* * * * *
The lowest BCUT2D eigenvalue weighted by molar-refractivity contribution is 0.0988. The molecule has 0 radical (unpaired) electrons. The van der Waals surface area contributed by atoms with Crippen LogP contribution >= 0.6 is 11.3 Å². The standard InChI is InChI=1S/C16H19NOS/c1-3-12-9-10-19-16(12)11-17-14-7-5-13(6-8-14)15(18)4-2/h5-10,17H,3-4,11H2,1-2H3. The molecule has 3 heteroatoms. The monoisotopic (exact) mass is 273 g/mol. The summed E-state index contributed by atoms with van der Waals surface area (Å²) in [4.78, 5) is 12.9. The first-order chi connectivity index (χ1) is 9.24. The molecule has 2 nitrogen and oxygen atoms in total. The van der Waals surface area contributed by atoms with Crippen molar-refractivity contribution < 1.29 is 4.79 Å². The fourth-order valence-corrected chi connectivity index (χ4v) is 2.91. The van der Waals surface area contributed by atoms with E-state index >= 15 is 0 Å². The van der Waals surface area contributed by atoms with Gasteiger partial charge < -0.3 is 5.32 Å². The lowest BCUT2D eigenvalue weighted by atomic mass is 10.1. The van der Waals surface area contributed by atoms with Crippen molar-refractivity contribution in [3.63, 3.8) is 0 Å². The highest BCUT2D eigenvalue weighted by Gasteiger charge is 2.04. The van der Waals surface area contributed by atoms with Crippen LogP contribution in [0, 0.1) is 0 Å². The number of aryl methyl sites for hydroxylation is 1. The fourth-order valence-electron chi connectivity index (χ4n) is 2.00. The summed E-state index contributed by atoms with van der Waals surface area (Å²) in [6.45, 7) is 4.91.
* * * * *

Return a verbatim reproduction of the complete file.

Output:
The lowest BCUT2D eigenvalue weighted by molar-refractivity contribution is 0.0988. The molecule has 0 radical (unpaired) electrons. The van der Waals surface area contributed by atoms with Crippen LogP contribution >= 0.6 is 11.3 Å². The standard InChI is InChI=1S/C16H19NOS/c1-3-12-9-10-19-16(12)11-17-14-7-5-13(6-8-14)15(18)4-2/h5-10,17H,3-4,11H2,1-2H3. The molecule has 3 heteroatoms. The monoisotopic (exact) mass is 273 g/mol. The summed E-state index contributed by atoms with van der Waals surface area (Å²) in [4.78, 5) is 12.9. The first-order chi connectivity index (χ1) is 9.24. The molecule has 2 nitrogen and oxygen atoms in total. The van der Waals surface area contributed by atoms with Crippen molar-refractivity contribution < 1.29 is 4.79 Å². The fourth-order valence-corrected chi connectivity index (χ4v) is 2.91. The van der Waals surface area contributed by atoms with E-state index >= 15 is 0 Å². The van der Waals surface area contributed by atoms with Gasteiger partial charge < -0.3 is 5.32 Å². The lowest BCUT2D eigenvalue weighted by atomic mass is 10.1. The van der Waals surface area contributed by atoms with Crippen molar-refractivity contribution in [3.63, 3.8) is 0 Å². The highest BCUT2D eigenvalue weighted by Gasteiger charge is 2.04. The van der Waals surface area contributed by atoms with Crippen LogP contribution in [0, 0.1) is 0 Å². The number of aryl methyl sites for hydroxylation is 1. The fourth-order valence-electron chi connectivity index (χ4n) is 2.00. The summed E-state index contributed by atoms with van der Waals surface area (Å²) in [6.45, 7) is 4.91.